Coming soon!!!
Thank you for your patience.

Releases of these materials may be the result of historic or current site activities, including accidents during their handling and storage, or due to poor management or disposal. Land is considered contaminated when it contains hazardous materials concentrations, including oil, above baseline and/or naturally occurring levels.

Contaminated lands may involve topsoils or subsurface soils that, through leaching and transport, may affect groundwater, surface water, and adjacent sites. Where subsurface contaminant sources include volatile substances, soil vapor may also create potential for contamination through infiltration of indoor air spaces of buildings.

Land contamination is a concern when hazardous materials, waste, or oil are present in any environment at potentially hazardous concentrations and the potential for contact with humans, wildlife, plants, and other living organisms exists. This may occur when a contaminant migrates from its point of release (e.g., leaching into potable groundwater) and humans or other living organisms are exposed to it (e.g., through ingestion or skin absorption). This has potential risks to human health(e.g., risk of cancer) and ecology and represents a liability to the polluter/business owners (e.g., cost of remediation, damage of business reputation and/or business-community relations) or affected parties (e.g., workers at the site and nearby property owners).

Land contamination should be avoided by preventing or controlling the release of hazardous materials, hazardous wastes, or oil to the environment. When contamination of land is suspected or confirmed during any project phase, the cause of the uncontrolled release should be identified and corrected to avoid further releases and associated adverse impacts. Contaminated lands should be managed to avoid the risk to human health and ecological receptors. This requires cleanup to reduce the level of contamination at the site while preventing human exposure.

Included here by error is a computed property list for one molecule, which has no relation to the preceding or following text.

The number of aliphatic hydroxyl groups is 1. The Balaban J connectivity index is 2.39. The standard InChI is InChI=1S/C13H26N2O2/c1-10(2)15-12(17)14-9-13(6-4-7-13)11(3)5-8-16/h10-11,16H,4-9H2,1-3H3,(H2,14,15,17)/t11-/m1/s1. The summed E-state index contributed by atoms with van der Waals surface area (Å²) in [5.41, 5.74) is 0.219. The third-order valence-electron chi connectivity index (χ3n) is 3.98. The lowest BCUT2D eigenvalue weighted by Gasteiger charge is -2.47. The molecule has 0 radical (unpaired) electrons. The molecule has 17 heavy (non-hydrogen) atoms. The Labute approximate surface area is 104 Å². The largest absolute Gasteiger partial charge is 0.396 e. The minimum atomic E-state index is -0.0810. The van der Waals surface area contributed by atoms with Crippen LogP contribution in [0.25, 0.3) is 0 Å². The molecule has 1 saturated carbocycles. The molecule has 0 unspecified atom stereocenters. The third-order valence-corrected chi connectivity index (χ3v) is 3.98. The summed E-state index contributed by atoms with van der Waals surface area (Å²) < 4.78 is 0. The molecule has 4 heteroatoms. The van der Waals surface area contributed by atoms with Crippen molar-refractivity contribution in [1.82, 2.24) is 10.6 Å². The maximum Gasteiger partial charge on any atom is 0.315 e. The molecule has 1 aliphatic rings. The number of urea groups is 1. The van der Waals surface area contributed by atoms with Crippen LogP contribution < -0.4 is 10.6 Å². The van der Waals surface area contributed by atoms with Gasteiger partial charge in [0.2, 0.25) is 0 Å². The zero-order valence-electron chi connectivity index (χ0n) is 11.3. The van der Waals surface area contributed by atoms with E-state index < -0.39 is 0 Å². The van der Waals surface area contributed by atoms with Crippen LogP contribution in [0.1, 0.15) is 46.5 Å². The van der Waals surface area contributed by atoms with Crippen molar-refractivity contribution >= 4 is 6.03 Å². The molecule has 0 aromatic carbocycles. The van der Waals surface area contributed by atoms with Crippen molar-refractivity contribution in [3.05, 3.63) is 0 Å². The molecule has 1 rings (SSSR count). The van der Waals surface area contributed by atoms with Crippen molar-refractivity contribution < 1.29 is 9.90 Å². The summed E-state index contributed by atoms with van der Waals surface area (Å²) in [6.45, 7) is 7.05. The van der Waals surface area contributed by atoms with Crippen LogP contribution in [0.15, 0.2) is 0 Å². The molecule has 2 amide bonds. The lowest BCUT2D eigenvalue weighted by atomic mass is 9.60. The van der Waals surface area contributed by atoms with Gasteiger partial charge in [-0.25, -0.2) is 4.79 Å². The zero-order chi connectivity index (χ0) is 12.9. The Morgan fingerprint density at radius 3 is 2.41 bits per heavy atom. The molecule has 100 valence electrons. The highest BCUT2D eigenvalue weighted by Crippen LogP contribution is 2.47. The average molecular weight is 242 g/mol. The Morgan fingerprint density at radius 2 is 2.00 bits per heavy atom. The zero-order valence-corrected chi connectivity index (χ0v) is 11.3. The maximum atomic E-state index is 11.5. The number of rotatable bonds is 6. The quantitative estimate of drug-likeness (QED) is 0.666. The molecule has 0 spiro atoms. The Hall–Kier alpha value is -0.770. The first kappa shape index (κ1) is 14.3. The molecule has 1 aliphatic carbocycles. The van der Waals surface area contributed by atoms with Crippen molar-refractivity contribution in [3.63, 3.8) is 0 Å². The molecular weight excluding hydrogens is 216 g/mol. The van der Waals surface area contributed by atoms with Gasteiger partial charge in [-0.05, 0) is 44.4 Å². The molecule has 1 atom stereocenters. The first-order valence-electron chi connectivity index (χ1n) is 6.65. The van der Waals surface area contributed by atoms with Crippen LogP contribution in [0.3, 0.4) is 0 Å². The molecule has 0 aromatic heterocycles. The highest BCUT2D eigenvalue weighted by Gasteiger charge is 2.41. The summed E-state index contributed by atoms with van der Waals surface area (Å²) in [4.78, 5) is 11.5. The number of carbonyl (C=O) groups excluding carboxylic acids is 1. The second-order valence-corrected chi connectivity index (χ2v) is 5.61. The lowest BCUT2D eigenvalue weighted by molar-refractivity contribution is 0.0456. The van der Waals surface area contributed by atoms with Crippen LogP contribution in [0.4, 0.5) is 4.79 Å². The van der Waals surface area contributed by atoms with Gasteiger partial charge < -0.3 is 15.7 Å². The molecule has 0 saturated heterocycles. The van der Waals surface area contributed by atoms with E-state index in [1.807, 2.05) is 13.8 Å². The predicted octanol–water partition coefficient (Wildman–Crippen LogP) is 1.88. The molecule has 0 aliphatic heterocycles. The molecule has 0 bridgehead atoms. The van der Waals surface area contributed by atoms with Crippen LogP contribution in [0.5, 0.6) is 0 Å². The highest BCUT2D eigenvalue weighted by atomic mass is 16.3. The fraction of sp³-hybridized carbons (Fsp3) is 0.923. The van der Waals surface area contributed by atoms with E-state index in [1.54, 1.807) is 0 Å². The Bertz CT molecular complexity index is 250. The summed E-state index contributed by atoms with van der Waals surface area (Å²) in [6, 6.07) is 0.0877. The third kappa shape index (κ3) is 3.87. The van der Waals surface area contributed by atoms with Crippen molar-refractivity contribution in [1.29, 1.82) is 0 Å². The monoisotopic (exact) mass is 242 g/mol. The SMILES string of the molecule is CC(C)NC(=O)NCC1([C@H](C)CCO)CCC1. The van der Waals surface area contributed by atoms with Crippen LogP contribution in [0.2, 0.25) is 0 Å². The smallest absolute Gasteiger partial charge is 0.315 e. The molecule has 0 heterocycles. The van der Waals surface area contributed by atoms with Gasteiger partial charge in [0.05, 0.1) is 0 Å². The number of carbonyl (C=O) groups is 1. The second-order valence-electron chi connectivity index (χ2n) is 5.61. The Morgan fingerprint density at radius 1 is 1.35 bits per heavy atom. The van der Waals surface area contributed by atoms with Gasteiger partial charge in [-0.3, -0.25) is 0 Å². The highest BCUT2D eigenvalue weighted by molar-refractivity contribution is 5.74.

In cases of land contamination representing an immediate risk to human health and the environment, appropriate risk reduction should be implemented as soon as practicable to remove the imminent hazard. Risk mitigation strategies should be developed based on site-specific conditions and target contaminant source reduction, taking into consideration technical and financial feasibility. To protect human health, access to a contaminated site should be limited or prevented, for example through signage, fencing, or site security. This may also require capping contaminated soil with clean soil to prevent human contact, introducing certain plants into contaminated soils or paving them over as an temporary measure to prevent direct contact.

A client’s/investee’s operations should implement the necessary measures to prevent releases of hazardous materials, waste, or oil to the ground. A financial institution can help a client/investee to identify environmental business opportunities.


  • FacebookTwitterLinkedIn
  • Share